Getting arrested can be scary enough for anyone, but there's an extra element of fear involved if you happen to be an immigrant in the U.S. In addition, the laws surrounding one particular crime—driving under the influence of drugs or alcohol—have become increasingly stiff over the years. If you're in the U.S. on a visa, this is what you should know about a DUI.
Your visa will be revoked once you are charged.
Previously, a DUI charge wouldn't be addressed until it came time to have your visa renewed. Hopefully, by that point, the issue would be resolved and you'd either have been found innocent or been able to satisfactorily resolve the issue with the courts somehow. If you were put on probation, ordered to counseling, or given community service, you'd probably have a chance to show your compliance with the court and your ability to stay out of trouble since—all of which could help you win a visa renewal in spite of the conviction.
The new rules handed down by the U.S. Department of State (DOS), effective 2016, require local law enforcement to notify immigration immediately after your arrest and your visa is automatically revoked. It doesn't matter if you have been convicted or not.
You could lose your job or student status as a result.
Officially, you don't have to leave the country immediately due to the revocation of your visa. However, the DOS will, as a matter of course, notify your employer (if you are working) or your school (if you are here as a student). The notice that your visa has been revoked could easily cause your employer to terminate your employment or school to refuse to allow you to continue your studies.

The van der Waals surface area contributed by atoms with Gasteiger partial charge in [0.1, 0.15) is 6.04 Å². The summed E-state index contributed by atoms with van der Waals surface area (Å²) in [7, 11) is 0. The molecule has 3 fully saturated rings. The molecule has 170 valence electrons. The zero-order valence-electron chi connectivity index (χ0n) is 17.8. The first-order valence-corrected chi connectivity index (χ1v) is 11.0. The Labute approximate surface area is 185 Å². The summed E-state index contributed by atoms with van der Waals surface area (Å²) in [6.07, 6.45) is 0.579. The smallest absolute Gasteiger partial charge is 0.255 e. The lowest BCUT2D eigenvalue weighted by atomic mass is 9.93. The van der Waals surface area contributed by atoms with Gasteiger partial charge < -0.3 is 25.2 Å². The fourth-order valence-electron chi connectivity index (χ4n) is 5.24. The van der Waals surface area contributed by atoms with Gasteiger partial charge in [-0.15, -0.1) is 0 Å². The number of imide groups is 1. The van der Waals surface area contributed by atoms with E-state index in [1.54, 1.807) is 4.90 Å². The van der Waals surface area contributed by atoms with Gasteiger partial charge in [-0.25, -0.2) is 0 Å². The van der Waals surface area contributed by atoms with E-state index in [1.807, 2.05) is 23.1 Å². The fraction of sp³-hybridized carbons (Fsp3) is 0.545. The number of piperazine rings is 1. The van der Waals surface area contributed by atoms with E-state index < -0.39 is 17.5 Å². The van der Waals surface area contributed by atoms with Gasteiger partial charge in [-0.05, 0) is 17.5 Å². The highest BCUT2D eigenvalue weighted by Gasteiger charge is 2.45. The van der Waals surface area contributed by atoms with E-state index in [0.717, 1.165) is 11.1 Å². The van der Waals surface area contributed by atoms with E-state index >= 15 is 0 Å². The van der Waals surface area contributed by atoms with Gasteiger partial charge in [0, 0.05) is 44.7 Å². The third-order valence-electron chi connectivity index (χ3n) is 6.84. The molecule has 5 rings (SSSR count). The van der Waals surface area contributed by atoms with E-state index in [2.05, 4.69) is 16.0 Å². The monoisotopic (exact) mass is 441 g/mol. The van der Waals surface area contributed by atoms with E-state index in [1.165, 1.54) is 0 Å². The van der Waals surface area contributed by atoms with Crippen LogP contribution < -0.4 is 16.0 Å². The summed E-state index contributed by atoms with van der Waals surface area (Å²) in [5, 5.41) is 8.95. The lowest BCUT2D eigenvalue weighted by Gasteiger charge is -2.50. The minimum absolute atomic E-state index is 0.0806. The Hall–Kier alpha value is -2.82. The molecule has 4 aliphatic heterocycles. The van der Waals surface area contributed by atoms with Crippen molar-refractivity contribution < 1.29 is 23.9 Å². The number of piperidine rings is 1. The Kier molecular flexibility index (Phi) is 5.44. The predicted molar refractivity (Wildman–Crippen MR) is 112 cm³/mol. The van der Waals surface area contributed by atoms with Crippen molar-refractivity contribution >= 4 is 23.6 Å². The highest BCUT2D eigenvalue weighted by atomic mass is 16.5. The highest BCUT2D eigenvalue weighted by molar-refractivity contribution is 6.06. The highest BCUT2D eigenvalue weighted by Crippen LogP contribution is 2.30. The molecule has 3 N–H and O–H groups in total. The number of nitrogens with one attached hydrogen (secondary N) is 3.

If you do leave the U.S, you won't be permitted to return.
There may be a significant period of time between your arrest and any trial and your attorney may be hopeful that you can avoid conviction altogether. However, during this time, if you leave the U.S. for any reason—for example, a visit to an ailing relative or your sister's wedding—you will probably be denied re-entry to the U.S.
At that point, in order to re-enter the U.S., you'll have to apply for a new visa and disclose the arrest on the application. Since the issue is unresolved, you won't have a chance to present any factors that could mitigate the effect of the arrest (like the successful completion of counseling or community service). If the DOS determines that you have a drug or alcohol problem, that can trigger your inadmissibility on medical grounds alone.
You need attorney representation to help you handle the issue.
Because of how serious the effects of just an arrest can be to your immigration status, don't delay—find a criminal defense attorney to help you with the DUI immediately and contact an immigration attorney for help with your immigration status. Keep in mind that these are two different areas of immigration and criminal law, so it is usually best to hire a different attorney for each issue, even though one issue affects the other.